Monday, September 27, 2010

A few Greek Islands

This morning I saw the Parthenon at dawn – from the breakfast restaurant. I was up there at 6.30 am, and the sun didn’t rise until 7 am. Yesterday I relied on my trusty guide books and my own sense of direction (and we know where that led). Today I was up early to join a tour. As one of my guide books says ‘Taking a tour has only one advantage – convenience. Otherwise, tours are costly, crowded, rushed, and likely to return to the city well before sunset.’ On all but the last count, my tour today fitted this bill. Nevertheless, it did what it was designed to do – it is the Greek Island tour for people who are not going to the Greek Islands, visiting three close to Athens: Aegina, Póros and Ỳdhra (Hydra – ‘eed-ra’).

The bus ride down to Piraeus, the port of Athens, gave a glimpse of the non-ancient parts of the city, both slick and poor. At the huge port, dozens of car ferries and other vessels were a reminder that about a fifth of the Greek land mass is made up of over a thousand islands, and in Greece you are never more than 120 kms from the sea.

Joining our vessel were several bus loads of happy tourists, enduring the ‘silly photo’ routine at the gangplank, and boarding to the strains of ‘Don’t Cry For Me Argentina’, which happened to be the track playing on the muzak at that moment. The voyage out to the farthest island we were to visit, Ỳdhra, took about three hours, and was pleasant enough, if a little rocky.

Per the Rough Guide (who’s description of Ỳdhra induced me to take this tour):

The island of Ỳdhra is one of the most atmospheric and refreshing destinations in Greece. Its harbour and main town preserved as a national monument, it feels like a Greek Island should, entirely traffic-free (even bicycles are banned) with a bustling harbour and narrow stone streets climbing steeply above it.

Parked car on Ydhra
I enjoyed Ỳdhra. It has a horse-shoe shaped harbour, pretty houses, hot sun, lots of umbrellas over cafes, and donkeys. Because of the car ban, these are the only means of transport. ‘Taxi?’ the donkey-drivers called out. I posted a postcard of a donkey to Pandora at the local post office. Ỳdhra was fashionable in the 1950s and 1960s. Leonard Cohen bought and restored a grand old house here. I decided to lunch here for several excellent reasons: I didn’t trust the €10 boat ‘special’; I didn’t trust my stomach off dry land; it was hot and nice to sit in the lounge chairs that the waterfront cafes provided; and maybe Leonard Cohen had sat right here once, too. There turned out to be a downside to this decision: a margarita pizza made with what appeared to be slices of processed cheddar. Ah, well.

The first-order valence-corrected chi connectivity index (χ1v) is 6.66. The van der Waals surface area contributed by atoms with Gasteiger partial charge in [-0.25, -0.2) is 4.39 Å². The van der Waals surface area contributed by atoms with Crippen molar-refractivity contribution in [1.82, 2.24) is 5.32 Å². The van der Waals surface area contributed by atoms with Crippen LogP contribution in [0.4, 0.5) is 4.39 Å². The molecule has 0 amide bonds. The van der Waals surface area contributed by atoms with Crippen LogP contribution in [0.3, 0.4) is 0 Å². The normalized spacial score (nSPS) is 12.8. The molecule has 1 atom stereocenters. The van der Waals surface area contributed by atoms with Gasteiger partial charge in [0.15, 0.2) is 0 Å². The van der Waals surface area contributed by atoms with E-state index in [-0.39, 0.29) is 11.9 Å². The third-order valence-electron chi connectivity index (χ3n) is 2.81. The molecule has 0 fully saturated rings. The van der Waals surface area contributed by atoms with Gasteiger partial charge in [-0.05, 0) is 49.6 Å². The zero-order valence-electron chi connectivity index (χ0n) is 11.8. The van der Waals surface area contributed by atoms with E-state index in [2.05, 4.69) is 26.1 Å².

The on-board lunch was as deadly as I suspected, and I abandoned it early in proceedings. After lunch a Spanish speaking couple (I think they were from Costa Rica) came by. The lady asked me something I couldn’t understand, and seemed concerned. She urged her husband to try his rudimentary English. ‘Are you nice?’ he asked. ‘Er...are you...well?’ Wasn’t that kind of them? At least I could summon enough Spanish to thank them for their concern and assure them I was well. And nice.


Póros was less inviting than Ỳdhra, its cavalcade of motorcycles along the waterfront in stark contrast to Ỳdhra’s quiet donkeys. But I took a walk in its backstreets and found some lovely colours. The waterfront’s main feature is a clock tower on the hill, which, when you reach it, proves to be derelict as well as showing the wrong time.

Escher-esque? Temple of Aphaea

We sailed on then to a larger island closer to Athens, Aegina (or Égina). Here I opted for another bus ride, with a particular object in view: The Temple of Aphaea, 12 kms east of the town. This, said my guidebook, is one of the most complete and visually complex ancient buildings in Greece. It was built between 500 and 480 BC, slightly pre-dating the Parthenon. It is a very beautiful thing, sitting high up on a pine-covered hillside. The surrounding greenery gives it a very different feel to Athens’ Acropolis, and it does indeed have many of its bits intact. The Rough Guide suggests that it evokes an Escher drawing, and from certain angles, I agree with it. My second guide book (Interlink Travel ‘Ancient Greece An Explorer’s Guide’, which I can recommend) describes it as ‘a late Archaic Doric gem’, with which I also agree. It isn’t made of marble like the Parthenon, but of local porous stone, including limestone. As a bonus, there are spectacular views to Athens, Cape Soúnio, the Peloponnese and Ỳdhra. Lovely.

By the way, this temple once had carvings all over its pediment, and a frieze, just like the Parthenon. These are presently in Munich’s Glyptothek Museum. Our guide today said this was because German archaeologists were the first to restore the temple, and they took them off for safe-keeping. The Rough Guide says that Ludwig I of Bavaria ‘did an Elgin’ and bought them from the Turks. One wonders why there is not an outcry to ‘repatriate’ these ones. I am becoming more sympathetic to poor old Elgin.

Pistachios fresh from the tree. Almost.
Our visit to Aegina also took in a pistachio nut factory-farm, since this island is famed for its pistachio nuts. I did try them, though I am not a nut person.  They were salty and, er, nutty. And very fresh.

The boat then sailed on back to Athens, with various entertainments for the passengers to while away the voyage, such as Greek folk dancing and bad music. It was a 12 hour day, and you are lucky to get this report. Fortunately I fell asleep during the Zorba The Greek dance (the book of which was, by the way, written on Aegina, by Nikos Kazantzakis).

I am going to Mycenae tomorrow – a whole different millennium.

No comments:

Post a Comment